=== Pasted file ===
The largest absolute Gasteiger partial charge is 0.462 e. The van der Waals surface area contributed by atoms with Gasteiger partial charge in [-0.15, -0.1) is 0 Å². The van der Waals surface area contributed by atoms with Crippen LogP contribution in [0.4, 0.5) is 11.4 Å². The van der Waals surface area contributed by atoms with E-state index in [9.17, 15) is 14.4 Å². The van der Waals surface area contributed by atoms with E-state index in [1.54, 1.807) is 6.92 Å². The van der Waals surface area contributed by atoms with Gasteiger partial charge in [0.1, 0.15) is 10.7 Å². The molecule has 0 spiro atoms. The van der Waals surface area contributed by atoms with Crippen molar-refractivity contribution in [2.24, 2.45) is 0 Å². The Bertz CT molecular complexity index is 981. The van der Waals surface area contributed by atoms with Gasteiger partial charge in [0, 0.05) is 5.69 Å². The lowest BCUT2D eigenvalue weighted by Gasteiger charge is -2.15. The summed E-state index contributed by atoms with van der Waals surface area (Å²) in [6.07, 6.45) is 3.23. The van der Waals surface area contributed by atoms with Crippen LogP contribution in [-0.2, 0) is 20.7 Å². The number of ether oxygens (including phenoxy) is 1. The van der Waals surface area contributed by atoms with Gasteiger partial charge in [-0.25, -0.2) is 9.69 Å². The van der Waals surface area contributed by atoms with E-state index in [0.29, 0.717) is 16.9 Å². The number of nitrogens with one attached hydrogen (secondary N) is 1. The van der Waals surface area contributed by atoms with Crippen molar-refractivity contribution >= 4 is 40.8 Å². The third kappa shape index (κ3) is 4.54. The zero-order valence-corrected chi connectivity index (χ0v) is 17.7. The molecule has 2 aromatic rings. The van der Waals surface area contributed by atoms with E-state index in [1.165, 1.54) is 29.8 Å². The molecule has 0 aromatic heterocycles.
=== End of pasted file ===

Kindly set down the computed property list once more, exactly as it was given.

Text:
The largest absolute Gasteiger partial charge is 0.462 e. The van der Waals surface area contributed by atoms with Gasteiger partial charge in [-0.15, -0.1) is 0 Å². The van der Waals surface area contributed by atoms with Crippen LogP contribution in [0.4, 0.5) is 11.4 Å². The van der Waals surface area contributed by atoms with E-state index in [9.17, 15) is 14.4 Å². The van der Waals surface area contributed by atoms with E-state index in [1.54, 1.807) is 6.92 Å². The van der Waals surface area contributed by atoms with Gasteiger partial charge in [0.1, 0.15) is 10.7 Å². The molecule has 0 spiro atoms. The van der Waals surface area contributed by atoms with Crippen molar-refractivity contribution in [2.24, 2.45) is 0 Å². The Bertz CT molecular complexity index is 981. The van der Waals surface area contributed by atoms with Gasteiger partial charge in [0, 0.05) is 5.69 Å². The lowest BCUT2D eigenvalue weighted by Gasteiger charge is -2.15. The summed E-state index contributed by atoms with van der Waals surface area (Å²) in [6.07, 6.45) is 3.23. The van der Waals surface area contributed by atoms with Crippen LogP contribution in [-0.2, 0) is 20.7 Å². The number of ether oxygens (including phenoxy) is 1. The van der Waals surface area contributed by atoms with Gasteiger partial charge in [-0.25, -0.2) is 9.69 Å². The van der Waals surface area contributed by atoms with E-state index in [0.29, 0.717) is 16.9 Å². The number of nitrogens with one attached hydrogen (secondary N) is 1. The van der Waals surface area contributed by atoms with Crippen molar-refractivity contribution >= 4 is 40.8 Å². The third kappa shape index (κ3) is 4.54. The zero-order valence-corrected chi connectivity index (χ0v) is 17.7. The molecule has 2 aromatic rings. The van der Waals surface area contributed by atoms with E-state index in [1.165, 1.54) is 29.8 Å². The molecule has 0 aromatic heterocycles.